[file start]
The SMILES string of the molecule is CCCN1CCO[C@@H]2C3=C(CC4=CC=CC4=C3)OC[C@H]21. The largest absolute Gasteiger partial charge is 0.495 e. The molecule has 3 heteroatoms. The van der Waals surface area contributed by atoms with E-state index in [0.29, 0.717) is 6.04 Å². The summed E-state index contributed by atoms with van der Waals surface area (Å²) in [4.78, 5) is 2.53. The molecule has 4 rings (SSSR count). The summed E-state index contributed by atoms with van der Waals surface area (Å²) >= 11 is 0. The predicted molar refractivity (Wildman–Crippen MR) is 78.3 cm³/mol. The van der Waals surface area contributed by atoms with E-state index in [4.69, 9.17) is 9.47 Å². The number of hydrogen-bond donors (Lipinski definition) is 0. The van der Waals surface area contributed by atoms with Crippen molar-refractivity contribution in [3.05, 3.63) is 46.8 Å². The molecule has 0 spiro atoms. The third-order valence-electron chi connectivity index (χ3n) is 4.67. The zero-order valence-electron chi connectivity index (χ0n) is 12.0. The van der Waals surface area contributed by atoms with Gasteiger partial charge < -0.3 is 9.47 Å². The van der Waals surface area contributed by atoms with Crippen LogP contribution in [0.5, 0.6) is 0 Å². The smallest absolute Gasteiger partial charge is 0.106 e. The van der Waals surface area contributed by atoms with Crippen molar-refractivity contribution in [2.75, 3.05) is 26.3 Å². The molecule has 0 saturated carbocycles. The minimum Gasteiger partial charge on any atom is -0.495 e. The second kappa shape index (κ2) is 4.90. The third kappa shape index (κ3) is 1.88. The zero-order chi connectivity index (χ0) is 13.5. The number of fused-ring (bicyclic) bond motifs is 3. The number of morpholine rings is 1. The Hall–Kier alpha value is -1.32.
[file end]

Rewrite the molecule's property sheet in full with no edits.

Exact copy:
The SMILES string of the molecule is CCCN1CCO[C@@H]2C3=C(CC4=CC=CC4=C3)OC[C@H]21. The largest absolute Gasteiger partial charge is 0.495 e. The molecule has 3 heteroatoms. The van der Waals surface area contributed by atoms with E-state index in [0.29, 0.717) is 6.04 Å². The summed E-state index contributed by atoms with van der Waals surface area (Å²) in [4.78, 5) is 2.53. The molecule has 4 rings (SSSR count). The summed E-state index contributed by atoms with van der Waals surface area (Å²) >= 11 is 0. The predicted molar refractivity (Wildman–Crippen MR) is 78.3 cm³/mol. The van der Waals surface area contributed by atoms with E-state index in [4.69, 9.17) is 9.47 Å². The number of hydrogen-bond donors (Lipinski definition) is 0. The van der Waals surface area contributed by atoms with Crippen molar-refractivity contribution in [3.05, 3.63) is 46.8 Å². The molecule has 0 spiro atoms. The third-order valence-electron chi connectivity index (χ3n) is 4.67. The zero-order valence-electron chi connectivity index (χ0n) is 12.0. The van der Waals surface area contributed by atoms with Gasteiger partial charge < -0.3 is 9.47 Å². The van der Waals surface area contributed by atoms with Crippen LogP contribution in [0.5, 0.6) is 0 Å². The smallest absolute Gasteiger partial charge is 0.106 e. The van der Waals surface area contributed by atoms with Crippen molar-refractivity contribution in [2.75, 3.05) is 26.3 Å². The molecule has 0 saturated carbocycles. The minimum Gasteiger partial charge on any atom is -0.495 e. The second kappa shape index (κ2) is 4.90. The third kappa shape index (κ3) is 1.88. The zero-order chi connectivity index (χ0) is 13.5. The number of fused-ring (bicyclic) bond motifs is 3. The number of morpholine rings is 1. The Hall–Kier alpha value is -1.32.